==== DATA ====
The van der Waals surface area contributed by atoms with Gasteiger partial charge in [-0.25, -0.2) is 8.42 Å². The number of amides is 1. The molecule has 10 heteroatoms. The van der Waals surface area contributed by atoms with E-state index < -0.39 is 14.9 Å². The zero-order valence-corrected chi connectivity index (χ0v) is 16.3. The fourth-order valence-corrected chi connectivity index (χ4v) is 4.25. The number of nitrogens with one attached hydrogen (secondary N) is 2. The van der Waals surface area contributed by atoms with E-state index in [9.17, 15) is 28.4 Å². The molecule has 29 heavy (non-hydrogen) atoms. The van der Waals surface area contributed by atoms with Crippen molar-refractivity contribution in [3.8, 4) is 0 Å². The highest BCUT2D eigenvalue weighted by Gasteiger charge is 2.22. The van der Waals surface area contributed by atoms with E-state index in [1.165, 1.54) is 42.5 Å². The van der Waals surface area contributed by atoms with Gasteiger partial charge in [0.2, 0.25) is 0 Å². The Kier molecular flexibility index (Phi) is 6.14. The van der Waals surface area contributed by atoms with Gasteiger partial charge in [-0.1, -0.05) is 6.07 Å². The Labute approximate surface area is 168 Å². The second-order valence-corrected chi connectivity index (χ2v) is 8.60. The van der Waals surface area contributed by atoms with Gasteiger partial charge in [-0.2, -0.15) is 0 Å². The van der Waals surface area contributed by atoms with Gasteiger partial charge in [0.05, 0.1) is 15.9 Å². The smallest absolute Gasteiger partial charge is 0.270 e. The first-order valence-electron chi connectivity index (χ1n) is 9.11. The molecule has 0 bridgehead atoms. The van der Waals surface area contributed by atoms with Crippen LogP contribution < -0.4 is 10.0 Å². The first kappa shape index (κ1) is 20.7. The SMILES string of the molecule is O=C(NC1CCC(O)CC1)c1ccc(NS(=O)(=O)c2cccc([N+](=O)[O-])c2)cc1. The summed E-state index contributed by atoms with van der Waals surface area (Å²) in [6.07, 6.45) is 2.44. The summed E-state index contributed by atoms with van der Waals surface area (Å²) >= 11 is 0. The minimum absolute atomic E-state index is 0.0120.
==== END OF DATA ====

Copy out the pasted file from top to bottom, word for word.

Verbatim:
The van der Waals surface area contributed by atoms with Gasteiger partial charge in [-0.25, -0.2) is 8.42 Å². The number of amides is 1. The molecule has 10 heteroatoms. The van der Waals surface area contributed by atoms with E-state index < -0.39 is 14.9 Å². The zero-order valence-corrected chi connectivity index (χ0v) is 16.3. The fourth-order valence-corrected chi connectivity index (χ4v) is 4.25. The number of nitrogens with one attached hydrogen (secondary N) is 2. The van der Waals surface area contributed by atoms with E-state index in [9.17, 15) is 28.4 Å². The molecule has 29 heavy (non-hydrogen) atoms. The van der Waals surface area contributed by atoms with Crippen molar-refractivity contribution in [3.8, 4) is 0 Å². The highest BCUT2D eigenvalue weighted by Gasteiger charge is 2.22. The van der Waals surface area contributed by atoms with E-state index in [1.165, 1.54) is 42.5 Å². The van der Waals surface area contributed by atoms with Gasteiger partial charge in [0.2, 0.25) is 0 Å². The Kier molecular flexibility index (Phi) is 6.14. The van der Waals surface area contributed by atoms with Gasteiger partial charge in [-0.1, -0.05) is 6.07 Å². The Labute approximate surface area is 168 Å². The second-order valence-corrected chi connectivity index (χ2v) is 8.60. The van der Waals surface area contributed by atoms with Gasteiger partial charge in [-0.2, -0.15) is 0 Å². The van der Waals surface area contributed by atoms with Gasteiger partial charge in [0.05, 0.1) is 15.9 Å². The smallest absolute Gasteiger partial charge is 0.270 e. The first-order valence-electron chi connectivity index (χ1n) is 9.11. The molecule has 0 bridgehead atoms. The van der Waals surface area contributed by atoms with Crippen LogP contribution < -0.4 is 10.0 Å². The first kappa shape index (κ1) is 20.7. The SMILES string of the molecule is O=C(NC1CCC(O)CC1)c1ccc(NS(=O)(=O)c2cccc([N+](=O)[O-])c2)cc1. The summed E-state index contributed by atoms with van der Waals surface area (Å²) in [6.07, 6.45) is 2.44. The summed E-state index contributed by atoms with van der Waals surface area (Å²) >= 11 is 0. The minimum absolute atomic E-state index is 0.0120.